There’s a new Canadian-U.S. "protein highway." A House committee included key dairy provisions in the “Improving Child Nutrition and Education Act.” OSHA has new reporting requirements for large farms. The International Trade Commission says U.S. dairy will fair well under TPP. This and other U.S. dairy policy news can be found here.

Natzke dave
Editor / Progressive Dairy

Get on the new "protein highway"

A “Protein Highway” initiative is looking to capitalize on the unique agricultural strengths in the northcentral U.S. and central Canada.

Developed by the Consulate General of Canada in Minneapolis, Minnesota, the “Protein Highway” initiative encompasses three Canadian provinces (Alberta, Manitoba and Saskatchewan) and six U.S. states (Iowa, Minnesota, Montana, Nebraska, North Dakota and South Dakota). Farmers and processors in the region are among the most prolific producers of edible protein in the world, according to Carolyn Orr, the Council of State Governments (CSG) Midwest staff liaison for the Midwestern Legislative Conference Agriculture & Natural Resources Committee.

The partnership is seeking to make the most of this regional economic advantage by connecting university research, private industry and agricultural producers. The virtual highway connects leaders of major livestock and meat producing regions with those in regions producing high-protein plants for food and animal feedstuffs.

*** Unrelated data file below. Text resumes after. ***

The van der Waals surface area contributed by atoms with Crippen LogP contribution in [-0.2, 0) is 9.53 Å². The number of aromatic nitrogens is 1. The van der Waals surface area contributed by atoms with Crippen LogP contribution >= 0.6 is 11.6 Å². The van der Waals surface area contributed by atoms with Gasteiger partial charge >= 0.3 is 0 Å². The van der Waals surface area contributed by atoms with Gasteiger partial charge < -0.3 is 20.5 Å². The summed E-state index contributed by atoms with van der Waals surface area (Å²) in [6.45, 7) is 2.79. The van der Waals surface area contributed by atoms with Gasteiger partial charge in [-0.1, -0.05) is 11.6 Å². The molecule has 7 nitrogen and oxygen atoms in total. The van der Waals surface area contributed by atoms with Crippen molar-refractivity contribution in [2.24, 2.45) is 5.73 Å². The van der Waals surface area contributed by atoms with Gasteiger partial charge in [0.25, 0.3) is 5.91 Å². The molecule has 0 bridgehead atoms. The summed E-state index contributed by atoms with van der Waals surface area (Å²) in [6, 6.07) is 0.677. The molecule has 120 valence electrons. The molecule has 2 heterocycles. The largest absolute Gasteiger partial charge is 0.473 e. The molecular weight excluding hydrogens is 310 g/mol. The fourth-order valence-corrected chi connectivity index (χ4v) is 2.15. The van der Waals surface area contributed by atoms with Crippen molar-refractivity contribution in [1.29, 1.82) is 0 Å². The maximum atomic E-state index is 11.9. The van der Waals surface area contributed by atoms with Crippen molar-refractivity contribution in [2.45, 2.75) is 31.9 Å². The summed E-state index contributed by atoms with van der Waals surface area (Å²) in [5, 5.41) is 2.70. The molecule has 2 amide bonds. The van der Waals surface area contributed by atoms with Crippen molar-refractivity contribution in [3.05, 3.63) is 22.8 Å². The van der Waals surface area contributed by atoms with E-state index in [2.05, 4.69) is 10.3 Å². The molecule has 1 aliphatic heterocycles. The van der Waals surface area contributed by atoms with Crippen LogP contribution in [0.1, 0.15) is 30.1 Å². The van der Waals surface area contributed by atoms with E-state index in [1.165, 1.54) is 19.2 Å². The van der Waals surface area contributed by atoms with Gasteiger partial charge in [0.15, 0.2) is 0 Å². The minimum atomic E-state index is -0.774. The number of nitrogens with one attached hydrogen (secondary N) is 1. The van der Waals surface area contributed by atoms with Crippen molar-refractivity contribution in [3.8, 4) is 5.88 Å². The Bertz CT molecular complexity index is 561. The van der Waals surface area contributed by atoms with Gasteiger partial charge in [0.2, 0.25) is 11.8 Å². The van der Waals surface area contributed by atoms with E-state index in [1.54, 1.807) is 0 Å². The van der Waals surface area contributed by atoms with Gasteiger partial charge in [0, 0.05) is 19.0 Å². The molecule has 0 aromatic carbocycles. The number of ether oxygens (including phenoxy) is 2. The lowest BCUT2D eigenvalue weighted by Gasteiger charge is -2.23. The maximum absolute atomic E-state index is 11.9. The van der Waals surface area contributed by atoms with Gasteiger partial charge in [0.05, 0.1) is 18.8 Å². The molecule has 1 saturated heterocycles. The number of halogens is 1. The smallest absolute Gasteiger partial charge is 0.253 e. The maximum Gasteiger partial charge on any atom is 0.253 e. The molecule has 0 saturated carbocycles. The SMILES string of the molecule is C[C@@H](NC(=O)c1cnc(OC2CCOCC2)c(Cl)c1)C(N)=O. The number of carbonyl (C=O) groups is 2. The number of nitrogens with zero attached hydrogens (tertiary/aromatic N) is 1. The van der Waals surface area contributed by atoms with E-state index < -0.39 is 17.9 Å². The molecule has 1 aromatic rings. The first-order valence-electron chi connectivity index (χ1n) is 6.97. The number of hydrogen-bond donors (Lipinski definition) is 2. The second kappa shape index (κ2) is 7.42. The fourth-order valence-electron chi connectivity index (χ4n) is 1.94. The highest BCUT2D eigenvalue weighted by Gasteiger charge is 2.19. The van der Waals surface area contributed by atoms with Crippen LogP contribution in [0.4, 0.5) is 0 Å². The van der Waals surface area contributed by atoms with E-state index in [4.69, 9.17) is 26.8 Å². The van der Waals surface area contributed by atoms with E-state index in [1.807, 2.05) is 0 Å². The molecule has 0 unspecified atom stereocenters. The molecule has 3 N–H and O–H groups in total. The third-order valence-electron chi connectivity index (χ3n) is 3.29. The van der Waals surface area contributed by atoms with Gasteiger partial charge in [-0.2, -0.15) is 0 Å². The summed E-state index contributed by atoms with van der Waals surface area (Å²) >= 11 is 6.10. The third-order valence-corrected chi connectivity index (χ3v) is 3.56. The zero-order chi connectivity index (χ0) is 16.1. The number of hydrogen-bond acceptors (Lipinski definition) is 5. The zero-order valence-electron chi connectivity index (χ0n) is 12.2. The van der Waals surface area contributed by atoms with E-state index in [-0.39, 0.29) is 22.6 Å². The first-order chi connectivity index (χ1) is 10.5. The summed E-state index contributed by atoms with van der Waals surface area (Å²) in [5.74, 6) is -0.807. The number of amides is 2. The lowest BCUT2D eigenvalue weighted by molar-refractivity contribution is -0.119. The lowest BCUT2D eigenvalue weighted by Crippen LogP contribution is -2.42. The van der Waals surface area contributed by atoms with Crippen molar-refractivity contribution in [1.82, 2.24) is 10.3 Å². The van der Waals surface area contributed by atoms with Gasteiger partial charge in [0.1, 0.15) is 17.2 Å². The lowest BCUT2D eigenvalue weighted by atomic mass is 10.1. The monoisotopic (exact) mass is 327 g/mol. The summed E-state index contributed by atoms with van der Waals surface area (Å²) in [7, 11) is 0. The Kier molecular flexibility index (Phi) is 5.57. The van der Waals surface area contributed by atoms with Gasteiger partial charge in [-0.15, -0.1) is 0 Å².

Goals include not only improved research capabilities and cooperation, but also to create a regionwide brand built around protein production. The initiative also hopes to spur economic growth in agricultural communities along its route.


CSG is a nonpartisan association of state officials serving all three branches of government in all 50 states and the U.S. territories. Its primary focus is to keep government leaders informed about issues, trends and best practices.

Dairy industry applauds school milk support in Child Nutrition and Education Act

Dairy leaders applauded the House Education and Workforce Committee for including key dairy provisions in the “Improving Child Nutrition and Education Act of 2016,” approved by the committee on May 18.

A bipartisan amendment by U.S. Reps. G.T. Thompson (R-Pennsylvania) and Joe Courtney (D-Connecticut), specifically targeting declining school milk consumption, was unanimously approved.